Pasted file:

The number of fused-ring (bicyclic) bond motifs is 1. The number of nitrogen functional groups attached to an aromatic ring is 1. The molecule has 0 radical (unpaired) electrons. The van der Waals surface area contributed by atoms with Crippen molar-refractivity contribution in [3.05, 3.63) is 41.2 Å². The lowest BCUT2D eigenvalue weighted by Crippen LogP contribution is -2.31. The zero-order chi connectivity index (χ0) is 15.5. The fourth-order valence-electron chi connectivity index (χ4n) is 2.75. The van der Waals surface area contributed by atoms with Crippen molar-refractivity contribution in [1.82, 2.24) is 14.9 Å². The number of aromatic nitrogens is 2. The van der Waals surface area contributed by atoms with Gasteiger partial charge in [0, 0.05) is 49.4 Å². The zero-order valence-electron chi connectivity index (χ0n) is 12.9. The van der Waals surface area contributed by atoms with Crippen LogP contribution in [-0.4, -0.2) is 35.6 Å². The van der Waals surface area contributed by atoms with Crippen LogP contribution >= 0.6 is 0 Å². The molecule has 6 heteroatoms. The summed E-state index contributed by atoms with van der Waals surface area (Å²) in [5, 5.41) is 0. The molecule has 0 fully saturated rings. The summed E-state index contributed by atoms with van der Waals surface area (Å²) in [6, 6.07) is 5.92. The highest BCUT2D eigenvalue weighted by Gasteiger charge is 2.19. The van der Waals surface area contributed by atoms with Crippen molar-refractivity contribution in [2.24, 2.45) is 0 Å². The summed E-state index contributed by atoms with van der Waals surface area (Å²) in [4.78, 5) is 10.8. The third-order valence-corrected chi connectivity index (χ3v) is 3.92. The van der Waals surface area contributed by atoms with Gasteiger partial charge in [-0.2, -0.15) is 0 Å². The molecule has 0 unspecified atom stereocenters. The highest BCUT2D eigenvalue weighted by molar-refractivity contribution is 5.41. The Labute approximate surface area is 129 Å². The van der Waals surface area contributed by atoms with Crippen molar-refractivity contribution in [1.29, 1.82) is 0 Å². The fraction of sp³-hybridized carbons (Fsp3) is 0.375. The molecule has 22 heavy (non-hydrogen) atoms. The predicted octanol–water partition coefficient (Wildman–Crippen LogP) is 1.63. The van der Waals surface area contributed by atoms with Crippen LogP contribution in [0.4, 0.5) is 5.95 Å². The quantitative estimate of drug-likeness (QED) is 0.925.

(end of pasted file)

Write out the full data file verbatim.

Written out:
The number of fused-ring (bicyclic) bond motifs is 1. The number of nitrogen functional groups attached to an aromatic ring is 1. The molecule has 0 radical (unpaired) electrons. The van der Waals surface area contributed by atoms with Crippen molar-refractivity contribution in [3.05, 3.63) is 41.2 Å². The lowest BCUT2D eigenvalue weighted by Crippen LogP contribution is -2.31. The zero-order chi connectivity index (χ0) is 15.5. The fourth-order valence-electron chi connectivity index (χ4n) is 2.75. The van der Waals surface area contributed by atoms with Crippen molar-refractivity contribution in [1.82, 2.24) is 14.9 Å². The number of aromatic nitrogens is 2. The van der Waals surface area contributed by atoms with Gasteiger partial charge in [0, 0.05) is 49.4 Å². The zero-order valence-electron chi connectivity index (χ0n) is 12.9. The van der Waals surface area contributed by atoms with Crippen LogP contribution in [-0.4, -0.2) is 35.6 Å². The van der Waals surface area contributed by atoms with Crippen LogP contribution >= 0.6 is 0 Å². The molecule has 6 heteroatoms. The summed E-state index contributed by atoms with van der Waals surface area (Å²) in [5, 5.41) is 0. The molecule has 0 fully saturated rings. The summed E-state index contributed by atoms with van der Waals surface area (Å²) in [6, 6.07) is 5.92. The highest BCUT2D eigenvalue weighted by Gasteiger charge is 2.19. The van der Waals surface area contributed by atoms with Crippen molar-refractivity contribution in [2.24, 2.45) is 0 Å². The summed E-state index contributed by atoms with van der Waals surface area (Å²) in [4.78, 5) is 10.8. The third-order valence-corrected chi connectivity index (χ3v) is 3.92. The van der Waals surface area contributed by atoms with Gasteiger partial charge in [-0.2, -0.15) is 0 Å². The molecule has 0 unspecified atom stereocenters. The highest BCUT2D eigenvalue weighted by molar-refractivity contribution is 5.41. The Labute approximate surface area is 129 Å². The van der Waals surface area contributed by atoms with Crippen molar-refractivity contribution in [1.29, 1.82) is 0 Å². The fraction of sp³-hybridized carbons (Fsp3) is 0.375. The molecule has 22 heavy (non-hydrogen) atoms. The predicted octanol–water partition coefficient (Wildman–Crippen LogP) is 1.63. The van der Waals surface area contributed by atoms with Crippen LogP contribution in [0.4, 0.5) is 5.95 Å². The quantitative estimate of drug-likeness (QED) is 0.925.